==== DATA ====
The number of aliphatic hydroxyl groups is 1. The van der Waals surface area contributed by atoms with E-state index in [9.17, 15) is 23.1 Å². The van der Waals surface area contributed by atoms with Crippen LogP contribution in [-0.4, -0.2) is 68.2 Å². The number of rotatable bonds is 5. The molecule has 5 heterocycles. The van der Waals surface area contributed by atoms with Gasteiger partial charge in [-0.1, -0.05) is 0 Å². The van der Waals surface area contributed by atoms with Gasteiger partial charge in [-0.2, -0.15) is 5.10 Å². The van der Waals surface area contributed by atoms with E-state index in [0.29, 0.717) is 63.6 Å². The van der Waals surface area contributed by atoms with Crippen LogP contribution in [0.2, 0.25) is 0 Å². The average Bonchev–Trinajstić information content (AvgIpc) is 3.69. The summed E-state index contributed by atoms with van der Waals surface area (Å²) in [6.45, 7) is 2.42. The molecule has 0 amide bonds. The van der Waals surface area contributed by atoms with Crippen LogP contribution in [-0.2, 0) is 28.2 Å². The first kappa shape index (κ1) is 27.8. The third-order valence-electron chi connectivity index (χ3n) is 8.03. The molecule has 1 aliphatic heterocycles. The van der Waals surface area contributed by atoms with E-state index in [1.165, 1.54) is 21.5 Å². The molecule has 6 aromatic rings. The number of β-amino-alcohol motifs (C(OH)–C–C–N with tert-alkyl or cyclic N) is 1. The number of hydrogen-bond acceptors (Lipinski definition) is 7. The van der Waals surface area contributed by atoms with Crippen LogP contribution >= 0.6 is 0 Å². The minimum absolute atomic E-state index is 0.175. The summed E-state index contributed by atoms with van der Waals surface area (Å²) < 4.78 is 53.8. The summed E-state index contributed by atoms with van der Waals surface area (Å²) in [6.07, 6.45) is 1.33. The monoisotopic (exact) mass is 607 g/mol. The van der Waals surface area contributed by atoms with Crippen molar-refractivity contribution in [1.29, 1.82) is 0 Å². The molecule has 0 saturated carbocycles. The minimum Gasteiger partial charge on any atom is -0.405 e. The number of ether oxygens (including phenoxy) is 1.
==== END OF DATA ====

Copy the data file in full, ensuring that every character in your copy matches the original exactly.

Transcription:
The number of aliphatic hydroxyl groups is 1. The van der Waals surface area contributed by atoms with E-state index in [9.17, 15) is 23.1 Å². The van der Waals surface area contributed by atoms with Crippen LogP contribution in [-0.4, -0.2) is 68.2 Å². The number of rotatable bonds is 5. The molecule has 5 heterocycles. The van der Waals surface area contributed by atoms with Gasteiger partial charge in [-0.1, -0.05) is 0 Å². The van der Waals surface area contributed by atoms with Gasteiger partial charge in [-0.2, -0.15) is 5.10 Å². The van der Waals surface area contributed by atoms with E-state index in [0.29, 0.717) is 63.6 Å². The van der Waals surface area contributed by atoms with Crippen LogP contribution in [0.2, 0.25) is 0 Å². The average Bonchev–Trinajstić information content (AvgIpc) is 3.69. The summed E-state index contributed by atoms with van der Waals surface area (Å²) in [6.45, 7) is 2.42. The molecule has 0 amide bonds. The van der Waals surface area contributed by atoms with Crippen LogP contribution in [-0.2, 0) is 28.2 Å². The first kappa shape index (κ1) is 27.8. The third-order valence-electron chi connectivity index (χ3n) is 8.03. The molecule has 1 aliphatic heterocycles. The van der Waals surface area contributed by atoms with E-state index in [1.165, 1.54) is 21.5 Å². The molecule has 6 aromatic rings. The number of β-amino-alcohol motifs (C(OH)–C–C–N with tert-alkyl or cyclic N) is 1. The number of hydrogen-bond acceptors (Lipinski definition) is 7. The van der Waals surface area contributed by atoms with Crippen LogP contribution >= 0.6 is 0 Å². The minimum absolute atomic E-state index is 0.175. The summed E-state index contributed by atoms with van der Waals surface area (Å²) < 4.78 is 53.8. The summed E-state index contributed by atoms with van der Waals surface area (Å²) in [6.07, 6.45) is 1.33. The monoisotopic (exact) mass is 607 g/mol. The van der Waals surface area contributed by atoms with Crippen molar-refractivity contribution in [1.29, 1.82) is 0 Å². The molecule has 0 saturated carbocycles. The minimum Gasteiger partial charge on any atom is -0.405 e. The number of ether oxygens (including phenoxy) is 1.